More and more organizations within non-manufacturing industries are becoming increasingly aware that the correct application of the Lean Six Sigma methodology can benefit them as much as (if not more than) it has proven to benefit organizations within the manufacturing industry. In fact, one does not have to look far to find case studies that substantiate the value and increased use of Lean Six Sigma in financial services, healthcare, distribution, energy, hospitality, military, pharmaceuticals/biotech, technology, utilities, chemicals, education, government, legal, media, retail, transportation, and many other non-manufacturing industries. The list continues to grow.
I have personally led Lean Six Sigma projects in both manufacturing and non-manufacturing organizations with surprisingly similar positive results. In fact, many of the Lean Six Sigma projects that I have led within the manufacturing industry actually focused on improving transactional processes (as opposed to manufacturing processes). When considering the Lean Six Sigma methodology, one must understand that the methodology is applicable to and can yield extremely positive results in ANY scenario where a value proposition is the concern. This includes manufacturing organizations, non-manufacturing organizations, and even governmental and not-for-profit organizations. Put a different way, the application of Lean Six Sigma to ANY activity we do for ANY reason or purpose can help us to effectively and efficiently achieve that reason or purpose…or at least more of it than we are currently achieving.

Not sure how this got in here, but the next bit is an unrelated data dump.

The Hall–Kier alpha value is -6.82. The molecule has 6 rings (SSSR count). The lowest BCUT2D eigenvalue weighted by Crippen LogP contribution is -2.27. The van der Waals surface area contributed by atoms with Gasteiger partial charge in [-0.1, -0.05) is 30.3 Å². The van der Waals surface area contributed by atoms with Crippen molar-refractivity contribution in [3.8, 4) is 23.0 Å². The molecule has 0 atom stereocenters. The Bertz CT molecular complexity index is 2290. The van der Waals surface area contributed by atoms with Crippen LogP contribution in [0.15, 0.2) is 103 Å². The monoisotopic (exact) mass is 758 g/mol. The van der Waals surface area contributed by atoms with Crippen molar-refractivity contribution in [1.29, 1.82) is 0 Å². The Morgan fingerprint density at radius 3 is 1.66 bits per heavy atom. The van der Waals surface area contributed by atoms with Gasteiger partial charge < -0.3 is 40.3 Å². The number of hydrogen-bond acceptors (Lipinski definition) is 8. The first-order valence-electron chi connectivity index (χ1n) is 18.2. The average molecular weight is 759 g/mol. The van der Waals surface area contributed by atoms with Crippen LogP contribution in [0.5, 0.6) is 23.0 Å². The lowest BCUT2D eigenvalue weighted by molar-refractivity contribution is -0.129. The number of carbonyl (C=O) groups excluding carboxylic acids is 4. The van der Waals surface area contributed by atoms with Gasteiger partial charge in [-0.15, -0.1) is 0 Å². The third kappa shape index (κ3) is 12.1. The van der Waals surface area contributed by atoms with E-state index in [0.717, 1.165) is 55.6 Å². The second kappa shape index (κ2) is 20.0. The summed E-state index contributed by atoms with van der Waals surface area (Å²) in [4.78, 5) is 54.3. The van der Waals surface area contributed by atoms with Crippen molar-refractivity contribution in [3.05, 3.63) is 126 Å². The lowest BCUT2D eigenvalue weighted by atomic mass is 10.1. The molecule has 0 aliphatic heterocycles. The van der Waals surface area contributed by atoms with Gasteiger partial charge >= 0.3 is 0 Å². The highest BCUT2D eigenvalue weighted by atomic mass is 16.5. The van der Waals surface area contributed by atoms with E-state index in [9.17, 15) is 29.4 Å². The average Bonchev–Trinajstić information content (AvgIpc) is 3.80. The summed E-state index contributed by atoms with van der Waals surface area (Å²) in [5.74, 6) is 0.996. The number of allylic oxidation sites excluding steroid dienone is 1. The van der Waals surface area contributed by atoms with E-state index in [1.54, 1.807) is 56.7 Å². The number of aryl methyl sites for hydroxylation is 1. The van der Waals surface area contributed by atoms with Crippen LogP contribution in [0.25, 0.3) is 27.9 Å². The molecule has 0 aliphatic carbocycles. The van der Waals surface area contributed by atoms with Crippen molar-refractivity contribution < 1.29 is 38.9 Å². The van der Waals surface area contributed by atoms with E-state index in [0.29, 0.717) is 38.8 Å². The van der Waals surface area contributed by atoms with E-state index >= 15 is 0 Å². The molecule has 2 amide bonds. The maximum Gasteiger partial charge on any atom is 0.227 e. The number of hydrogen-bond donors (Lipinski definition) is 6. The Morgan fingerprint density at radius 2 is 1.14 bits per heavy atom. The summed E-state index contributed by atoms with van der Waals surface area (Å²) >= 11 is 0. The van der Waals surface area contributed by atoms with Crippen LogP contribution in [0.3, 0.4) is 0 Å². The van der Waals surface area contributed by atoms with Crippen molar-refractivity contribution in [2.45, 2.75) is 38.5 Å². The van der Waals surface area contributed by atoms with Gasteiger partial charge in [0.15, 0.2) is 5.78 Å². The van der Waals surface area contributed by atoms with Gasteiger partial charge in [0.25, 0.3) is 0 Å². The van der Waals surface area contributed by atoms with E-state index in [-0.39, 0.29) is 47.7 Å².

Fortunately for us, nearly everything that happens in our world (with the exception of purely random events) is characterized by an underlying process. Whether or not we seek to understand and control the underlying process does not change the fact that it exists. Any outcome that is characterized by an underlying process can be improved by understanding the process steps, identifying the factors within the process that significantly contribute to the outcome, setting those significant factors at the appropriate level, and executing a plan to monitor and control those significant factors.
The Lean Six Sigma methodology can effectively improve nearly any outcome by improving the process by which that outcome is derived. The Define Phase of Lean Six Sigma allows us, with very few restrictions, to define in measureable terms the focus of our process improvement efforts and identify the process steps. The Measure Phase of Lean Six Sigma is mainly concerned with measuring the current process performance and identifying the process capability. The main purpose of the Analyze Phase of Lean Six Sigma is to develop hypotheses and to statistically test those hypotheses to determine the select few critical factors that contribute to process variation and defects. The Improve Phase of Lean Six Sigma advances the solution by identifying the optimal settings for the critical factors that were determined during the Analyze Phase. Finally, the purpose of the Control Phase of Lean Six Sigma is to ensure that the newly identified process improvements, once implemented, remain in place.
If your company participates in a non-manufacturing industry, you may be leaving money on the table by dismissing Lean Six Sigma as “not a fit”. Surely, all of the many other adopters in non-manufacturing industries must be on to something, right? I would urge you to reassess the applicability of Lean Six Sigma and the value that it can provide to your business or activity in the light of the information I have presented here. Every value proposition represents an intended outcome and every outcome is related to an underlying process that can be improved. Lean Six Sigma can be used to improve the value proposition and the profitability of your company as well.